New SEPA powers could mean hefty fines for Scottish businesses
Business Stream has warned that a lack of understanding over how best to dispose of trade effluent could mean Scottish businesses facing fines worth tens of thousands of pounds.
The warning comes as the Regulatory Reform (Scotland) Bill proposes additional enforcement powers for the Scottish Environment Protection Agency (SEPA) to help deal with businesses that do not comply with legislation.
These new powers would allow SEPA to issue fines up to £40,000 to Scottish businesses.
Ian Hewson, head of water and waste water solutions at Business Stream, said Scottish businesses should be prepared for the new legislation as it could mark the beginning of a clamp down on offending businesses.
He said: “Many of the businesses we work with don’t know the full extent to which trade effluent regulations can impact upon them, and £40,000 is a lot of money to pay for a problem that is so easily managed. Trade effluent isn’t often the kind of subject people like discussing, but getting it wrong can be damaging financially, operationally and could even cost a business its reputation.”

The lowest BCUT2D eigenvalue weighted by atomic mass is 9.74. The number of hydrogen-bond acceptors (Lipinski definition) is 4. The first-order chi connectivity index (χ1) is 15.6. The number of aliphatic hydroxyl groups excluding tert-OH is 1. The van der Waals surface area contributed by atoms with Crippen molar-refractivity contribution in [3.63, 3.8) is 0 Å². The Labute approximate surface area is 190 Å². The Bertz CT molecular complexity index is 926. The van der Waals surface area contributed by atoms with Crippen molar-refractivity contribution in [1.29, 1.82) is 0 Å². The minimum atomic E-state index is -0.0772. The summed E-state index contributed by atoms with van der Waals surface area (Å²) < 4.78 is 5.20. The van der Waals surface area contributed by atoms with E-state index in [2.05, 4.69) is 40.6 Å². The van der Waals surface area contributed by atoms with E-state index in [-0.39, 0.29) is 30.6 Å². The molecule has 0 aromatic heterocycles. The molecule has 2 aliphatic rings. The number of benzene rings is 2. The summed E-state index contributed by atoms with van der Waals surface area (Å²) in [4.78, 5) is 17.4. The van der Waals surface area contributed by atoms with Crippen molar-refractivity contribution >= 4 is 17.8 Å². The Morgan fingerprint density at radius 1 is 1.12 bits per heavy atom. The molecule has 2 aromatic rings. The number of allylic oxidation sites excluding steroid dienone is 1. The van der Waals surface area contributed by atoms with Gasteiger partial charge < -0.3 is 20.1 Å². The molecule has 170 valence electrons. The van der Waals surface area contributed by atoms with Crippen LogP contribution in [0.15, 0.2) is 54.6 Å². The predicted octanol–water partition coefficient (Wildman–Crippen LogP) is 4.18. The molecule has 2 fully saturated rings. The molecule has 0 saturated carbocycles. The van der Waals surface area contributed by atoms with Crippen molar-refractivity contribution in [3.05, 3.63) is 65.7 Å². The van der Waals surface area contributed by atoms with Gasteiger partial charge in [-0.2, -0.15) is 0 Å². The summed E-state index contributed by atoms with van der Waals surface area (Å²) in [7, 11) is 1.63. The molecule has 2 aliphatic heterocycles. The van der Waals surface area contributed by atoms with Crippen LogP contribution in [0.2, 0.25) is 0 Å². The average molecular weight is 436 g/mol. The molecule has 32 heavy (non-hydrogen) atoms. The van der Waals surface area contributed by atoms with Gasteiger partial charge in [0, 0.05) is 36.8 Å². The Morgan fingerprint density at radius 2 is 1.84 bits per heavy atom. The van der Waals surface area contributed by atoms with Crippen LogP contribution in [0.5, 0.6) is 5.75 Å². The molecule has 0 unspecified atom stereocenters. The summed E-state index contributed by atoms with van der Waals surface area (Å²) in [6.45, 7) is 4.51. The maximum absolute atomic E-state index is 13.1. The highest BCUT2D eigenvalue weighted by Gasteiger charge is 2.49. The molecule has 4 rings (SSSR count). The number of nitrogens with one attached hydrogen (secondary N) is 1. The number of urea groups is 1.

There is no strict timescale set for the Bill to pass into law, but Hewson said businesses in Scotland should review their Controlled Activity Regulations (CAR) licences and internal processes now to avoid falling foul of possible fines.
Hewson said: “As with most things, prevention is better than cure and understanding your business discharges can mean the difference between compliance and an expensive breach. There are many ways to help reduce the concentration of what is released and a plethora of tools available for managing a business’s effluent output. With these options at their disposal no Scottish business should be caught out.”
SEPA closely monitors trade effluent discharged into the water under the CAR regulations with any regulatory breaches potentially leading to enforcement action. Currently the most serious offences can be reported to the Procurator Fiscal however, if passed, the Reform Bill would give SEPA the power to hand out on the spot fines to businesses that breach the regulations.
Hewson said: “If the Bill passes SEPA could look to tighten up on trade effluent offences. If this happens I fear a lot of Scottish companies will end up being caught out. Until now SEPA has been required to go through the Procurator Fiscal to pursue significant environmental offences. However, the Regulatory Reform (Scotland) Bill will make it easier for SEPA to target serious transgressors directly with financial sanctions.”
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